Having airline status and speeding past the security line helps a frequent traveler’s trips go smoothly, but so does employing a few tricks in the downtime between trips.

For Sam Kwei, ’14, who is in a rotational leadership program at Intel with a regular commute between parts of China and the head office in Santa Clara, California, this means a novel take on the concept of a balanced diet that works for him. The stress of finding healthy meals while traveling and meeting project deadlines can make it especially difficult to eat well. And business dinners are often filled with rich foods and impressive wine lists. “When I travel with clients I eat a lot of protein,” he said. “When I return [from a trip], I may do a detox of just vegetables and lots of water.”

Another trick is maintaining a healthy sleep schedule between trips, which can help your body bounce back faster once off the road and increase overall immunity, said Nancy Rothstein, ’79, a Chicago-based sleep expert and wellness consultant for Fortune 500 companies. During travel, establish a routine for sleep, she advised. While in a different time zone, stay consistent with your “sleep and wake times” because it can make it easier for the body’s circadian rhythm to adjust and enable better quality sleep. Avoid using electronics an hour or so before hitting the pillow, she said. “The blue light from these devices impedes your melatonin,” said Rothstein, who recommended that travelers read a book or magazine to unwind instead.

A Flexible Home Base

If there are few rules when it comes to the supercommute, there are even fewer rules when it comes to planting a home base. After 23 years of living in Singapore and traveling throughout Asia on a weekly basis, Greg Eckstein, ’04 (AXP-3), relocated to a place better known for its beaches than its business climate: Bali.

Moving in to what was once the family vacation home has helped Eckstein start to enforce a few more personal boundaries to spend time with his wife and two school-aged children. “We have better work-life balance than living anywhere else,” he said.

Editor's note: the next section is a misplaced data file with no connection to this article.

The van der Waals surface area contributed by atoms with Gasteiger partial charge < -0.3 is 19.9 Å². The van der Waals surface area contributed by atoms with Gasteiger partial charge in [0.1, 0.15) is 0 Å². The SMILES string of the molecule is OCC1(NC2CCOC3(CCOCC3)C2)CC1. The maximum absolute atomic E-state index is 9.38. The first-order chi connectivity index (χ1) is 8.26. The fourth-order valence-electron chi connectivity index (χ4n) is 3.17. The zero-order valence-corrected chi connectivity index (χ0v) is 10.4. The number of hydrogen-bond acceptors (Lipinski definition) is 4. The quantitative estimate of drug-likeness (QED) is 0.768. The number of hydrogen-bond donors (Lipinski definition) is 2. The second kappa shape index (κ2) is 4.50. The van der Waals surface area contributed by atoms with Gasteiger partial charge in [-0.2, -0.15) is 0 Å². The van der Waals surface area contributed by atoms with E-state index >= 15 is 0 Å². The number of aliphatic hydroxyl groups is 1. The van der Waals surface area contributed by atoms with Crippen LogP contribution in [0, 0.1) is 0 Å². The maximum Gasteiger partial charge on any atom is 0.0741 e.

“You’ve got to find those pockets and take time for yourself.”

— Banks Baker

But there are some sacrifices that came with lengthening his commute. With fewer connections available from Bali, Eckstein estimates he’s on the road for more than two weeks per month—he typically flies in and out of Singapore for most major travel. Last year he visited many of the world’s hotspots, including Istanbul; Tel Aviv, Israel; Tokyo; Bangalore, India; and New York. He still flies to Singapore for one to two days a week and travels throughout the Asia Pacific region, but he’s often home by his kids’ bedtime, he adds. “In today’s world, you can live anywhere and not miss out,” he said.

Others have had to get even more creative when it comes to making it work. After relocating from Google’s headquarters to Singapore, Baker now travels regularly through the region with frequent stops in Shanghai, Beijing, and Sydney. To take advantage of his time in the region, Baker sometimes travels alongside his wife and three children to the cities where he conducts business rather than leaving the 14-, 12-, and 9-year-olds behind in Singapore. This year, the entire family has already spent extended time in Japan, China, Indonesia, and Australia. In Australia, Baker rented a beach house for a month-long stay in Sydney. The family will enjoy beach time while Baker continues to commute to the Sydney and Singapore offices. He said embracing distance learning as a schooling option for his children is key. “If we put them in a structured [school] program in Singapore, I would never see them,” said Baker, who adds that the cultural immersion for his children is an added bonus.